In "Chickens," we meet a young girl (chick, I suppose) who helps her family run a boarding house but pines for the adventure that the great, big beyond can offer. This story is wonderfully told and reminds me of Tennessee Williams' Glass Menagerie. It's not in his style but has a steady and pervasive style of its own that lets the weight of the world hang on every action. There is power in each word on the page, and you feel the import of not only what is said but what isn't, as well.
Over in "Pigs," we encounter a man working at a slaughterhouse who seems to want more than his job can offer him and more for the job that could be done. A cautious tale that pits a man who sees the world differently than it sees itself, the enormity of being different pulls at you in every panel. The weight of a lifetime of inertia keeping you locked into your role is staggeringly difficult to overcome, and this story addresses just that kind of struggle beautifully.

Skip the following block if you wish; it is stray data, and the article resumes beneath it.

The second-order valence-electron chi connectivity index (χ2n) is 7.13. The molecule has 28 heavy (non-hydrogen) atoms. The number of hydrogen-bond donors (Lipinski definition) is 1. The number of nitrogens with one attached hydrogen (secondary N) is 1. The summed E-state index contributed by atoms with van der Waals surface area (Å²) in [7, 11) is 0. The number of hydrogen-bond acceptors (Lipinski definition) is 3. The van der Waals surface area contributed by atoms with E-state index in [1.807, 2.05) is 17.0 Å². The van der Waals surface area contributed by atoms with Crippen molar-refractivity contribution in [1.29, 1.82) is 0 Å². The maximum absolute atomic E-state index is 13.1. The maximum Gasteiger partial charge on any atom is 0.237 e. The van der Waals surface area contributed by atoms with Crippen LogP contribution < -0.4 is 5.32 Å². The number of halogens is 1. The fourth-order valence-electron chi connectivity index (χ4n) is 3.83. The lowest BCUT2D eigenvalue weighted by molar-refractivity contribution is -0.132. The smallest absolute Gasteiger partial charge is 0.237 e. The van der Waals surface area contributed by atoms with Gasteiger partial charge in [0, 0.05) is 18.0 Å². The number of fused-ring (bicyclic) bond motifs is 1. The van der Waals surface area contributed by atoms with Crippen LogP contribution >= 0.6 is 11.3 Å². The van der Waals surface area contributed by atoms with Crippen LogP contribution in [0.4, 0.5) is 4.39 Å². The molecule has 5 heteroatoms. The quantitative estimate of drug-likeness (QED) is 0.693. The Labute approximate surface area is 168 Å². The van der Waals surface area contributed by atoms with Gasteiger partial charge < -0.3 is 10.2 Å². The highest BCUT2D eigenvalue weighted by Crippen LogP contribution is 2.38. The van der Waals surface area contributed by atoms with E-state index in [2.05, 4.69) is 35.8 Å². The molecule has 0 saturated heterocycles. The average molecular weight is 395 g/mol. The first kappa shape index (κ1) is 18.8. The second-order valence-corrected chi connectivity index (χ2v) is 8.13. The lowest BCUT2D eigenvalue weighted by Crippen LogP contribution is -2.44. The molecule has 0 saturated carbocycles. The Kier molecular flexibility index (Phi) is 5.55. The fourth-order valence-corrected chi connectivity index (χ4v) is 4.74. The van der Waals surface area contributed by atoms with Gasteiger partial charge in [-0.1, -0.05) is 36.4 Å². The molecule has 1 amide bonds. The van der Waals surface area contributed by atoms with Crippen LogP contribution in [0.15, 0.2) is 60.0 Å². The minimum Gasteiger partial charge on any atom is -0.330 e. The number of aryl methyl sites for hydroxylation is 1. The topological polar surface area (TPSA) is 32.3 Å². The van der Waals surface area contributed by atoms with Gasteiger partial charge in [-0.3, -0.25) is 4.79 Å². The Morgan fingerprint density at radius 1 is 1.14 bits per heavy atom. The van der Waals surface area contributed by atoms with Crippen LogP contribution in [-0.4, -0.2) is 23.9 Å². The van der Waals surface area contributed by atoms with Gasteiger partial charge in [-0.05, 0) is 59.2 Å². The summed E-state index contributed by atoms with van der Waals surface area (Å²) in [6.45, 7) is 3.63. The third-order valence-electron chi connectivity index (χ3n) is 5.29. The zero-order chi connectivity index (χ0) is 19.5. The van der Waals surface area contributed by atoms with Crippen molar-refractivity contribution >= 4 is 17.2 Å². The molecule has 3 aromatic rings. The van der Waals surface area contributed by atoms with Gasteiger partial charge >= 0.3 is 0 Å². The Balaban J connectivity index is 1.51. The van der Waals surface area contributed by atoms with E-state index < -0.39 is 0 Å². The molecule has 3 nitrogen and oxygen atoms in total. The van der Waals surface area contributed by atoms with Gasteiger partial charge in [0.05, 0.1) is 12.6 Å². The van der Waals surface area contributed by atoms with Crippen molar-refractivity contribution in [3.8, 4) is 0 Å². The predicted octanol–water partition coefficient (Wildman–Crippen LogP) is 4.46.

Claire Connelly paints this world with a tonal quality that doesn't let you off the hook from the story being shared but pulls you into the struggle that each of these characters faces and pits the world against them in a stark manner. In "Chickens" the presence of human food is incidental, working slowly into your mind in clever snippets until hitting you in veiled mentions in the story. "Pigs" sets it right in front of you quickly, and there's no turning away from what the story is getting at.
This is a comic worth good conversation; it inspires with heavy subjects in a way that is strangely uplifting in the face of monumental adversity.
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